Both men got roughly same amount of time in prison. But, crucially, the new amendment would have been unlikely to change the outcome for either. “The body modification case is a perfect example of how the law was already operating,” explains criminal barrister Genevieve Reed. “It shows that consent was never a defence that was available.”

In other words: although the new law states that consent isn’t a defence, it’s only put in writing what could and has been proven already. What feels like a step in the right direction, then, is less radical or as new than feminist campaigners might, at first, think.

There’s already a long and worrying history of police investigating BDSM relationships. In one case from 1996, a couple in a consensual dominant/submissive relationship wound up in court after the husband branded his wife’s bum with his initials. When the wound got infected, the woman went to see a doctor who reported her spouse to the police. Against her wishes, he was hauled before a judge and charged for assault occasioning actual bodily harm.

When I first came across the case, I thought of anyone who has carried the marks of consensual BDSM around on their body, like a rope tied around your wrist or that bruised bum from a caning. Will more people practicing S&M end up in court?

“I don’t think the campaign groups know what this bill is actually doing, otherwise they wouldn’t be hailing it as a victory,” says Reed. “According to the law, nothing has changed.”

When men like Broadhurst disingenuously incorporate BDSM into their defence, it suggests to non-kinky people that the practice falls into the same category as abuse – something that only further sullies the reputation of an already misunderstood community that takes pains to emphasise consent. It’s already having real ramifications on BDSM clubs and gatherings.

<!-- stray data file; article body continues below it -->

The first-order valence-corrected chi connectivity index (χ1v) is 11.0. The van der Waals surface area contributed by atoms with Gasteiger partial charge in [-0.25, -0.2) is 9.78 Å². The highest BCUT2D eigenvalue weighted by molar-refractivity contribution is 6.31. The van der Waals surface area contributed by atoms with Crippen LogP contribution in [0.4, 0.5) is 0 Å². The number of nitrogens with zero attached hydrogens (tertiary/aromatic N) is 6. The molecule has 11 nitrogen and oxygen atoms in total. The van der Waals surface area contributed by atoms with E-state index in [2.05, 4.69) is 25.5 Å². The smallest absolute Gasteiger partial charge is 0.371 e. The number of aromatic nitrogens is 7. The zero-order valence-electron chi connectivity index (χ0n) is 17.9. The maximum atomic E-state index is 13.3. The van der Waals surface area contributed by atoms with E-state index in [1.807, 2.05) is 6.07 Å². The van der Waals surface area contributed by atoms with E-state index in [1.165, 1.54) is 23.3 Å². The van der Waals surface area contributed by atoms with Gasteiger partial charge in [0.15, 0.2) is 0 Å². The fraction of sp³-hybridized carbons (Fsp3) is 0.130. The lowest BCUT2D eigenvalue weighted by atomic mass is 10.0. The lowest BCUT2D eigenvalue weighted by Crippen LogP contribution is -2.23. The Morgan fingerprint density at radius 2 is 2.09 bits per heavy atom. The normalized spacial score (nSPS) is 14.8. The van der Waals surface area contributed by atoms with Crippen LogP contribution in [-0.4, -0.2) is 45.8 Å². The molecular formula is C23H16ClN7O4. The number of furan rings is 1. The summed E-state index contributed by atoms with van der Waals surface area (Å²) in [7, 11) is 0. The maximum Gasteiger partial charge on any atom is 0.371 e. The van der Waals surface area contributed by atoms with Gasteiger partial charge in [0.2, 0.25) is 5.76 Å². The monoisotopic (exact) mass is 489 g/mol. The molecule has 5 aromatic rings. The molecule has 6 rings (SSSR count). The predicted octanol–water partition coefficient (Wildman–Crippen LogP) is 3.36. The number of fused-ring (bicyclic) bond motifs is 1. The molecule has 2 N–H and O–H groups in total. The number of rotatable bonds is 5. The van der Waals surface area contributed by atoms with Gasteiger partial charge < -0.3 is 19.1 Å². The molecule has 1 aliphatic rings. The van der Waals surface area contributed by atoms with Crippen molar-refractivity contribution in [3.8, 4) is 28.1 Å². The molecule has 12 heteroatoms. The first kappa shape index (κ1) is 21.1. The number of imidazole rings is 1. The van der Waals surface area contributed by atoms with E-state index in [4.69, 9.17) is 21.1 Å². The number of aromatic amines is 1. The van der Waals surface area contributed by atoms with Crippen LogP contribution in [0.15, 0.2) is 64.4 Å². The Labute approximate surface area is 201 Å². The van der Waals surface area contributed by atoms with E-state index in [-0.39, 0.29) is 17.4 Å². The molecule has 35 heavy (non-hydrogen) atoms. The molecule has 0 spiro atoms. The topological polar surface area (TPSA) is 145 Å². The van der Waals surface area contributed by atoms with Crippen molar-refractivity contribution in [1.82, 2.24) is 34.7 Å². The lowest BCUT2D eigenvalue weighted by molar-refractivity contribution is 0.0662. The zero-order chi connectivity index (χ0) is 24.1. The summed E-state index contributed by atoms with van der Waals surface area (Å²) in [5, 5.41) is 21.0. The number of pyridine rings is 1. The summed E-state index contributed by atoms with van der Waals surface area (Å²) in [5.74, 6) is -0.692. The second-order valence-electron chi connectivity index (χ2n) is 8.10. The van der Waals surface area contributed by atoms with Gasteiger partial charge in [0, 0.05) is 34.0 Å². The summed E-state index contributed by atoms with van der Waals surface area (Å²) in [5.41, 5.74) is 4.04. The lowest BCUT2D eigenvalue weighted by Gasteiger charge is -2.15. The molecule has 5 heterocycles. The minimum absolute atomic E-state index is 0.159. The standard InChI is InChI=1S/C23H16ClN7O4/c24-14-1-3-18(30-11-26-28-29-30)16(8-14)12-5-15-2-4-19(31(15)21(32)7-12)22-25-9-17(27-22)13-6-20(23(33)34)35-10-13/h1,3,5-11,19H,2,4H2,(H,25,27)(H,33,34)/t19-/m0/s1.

“We rely on an accepting public opinion to exist in many cases,” says Hannah Bea, a sex event producer at the Slap Stick Club. “[The new bill] could affect the licensing of spaces, pushing activities further underground.”

London-based LGBTQ+ fetish club Klub Verboten recently had their club licence application refused in Tower Hamlets. The report produced by the council was rife with prejudice, explicitly stating that it expected an increased risk of sexual assault at the location because BDSM was to be practiced there.

But more fundamentally, people in BDSM like Bea believe that the new law attempts to reduce our lives to a set of black and white principles “which aren’t fit for purpose,” she says.

Conscious kink practitioner Divine Theratrix agrees. “Words on a piece of paper cannot address the complex interweaving of factors that must be looked at to determine whether or not someone was choosing what they experienced during a sexual act,” she explains. “There should be access to expertise throughout the legal process so that juries understand the components of BDSM and better evaluate the question of whether or not an act was consented to.”

Rather than just write into law that you can never agree to any kind of harm for sexual pleasure, we need to open up conversations about consent. In the UK, for instance, 37 percent of women under 40 have experienced unwanted slapping, choking, gagging or spitting during sex. But when Men’s Health published an article about how to safely and consensually choke your partner during sex, Conservative MP Laura Farris called it “deeply irresponsible journalism”.

I wanted to celebrate the end of the rough sex defence with all the other feminists on my newsfeed. What I found instead was a bill that effectively states that no one should engage in BDSM practices unless they want to be criminalised. Amending a bill is easier than changing the culture through social reform, education and public awareness – but that’s precisely what’s needed most.

@alicecscape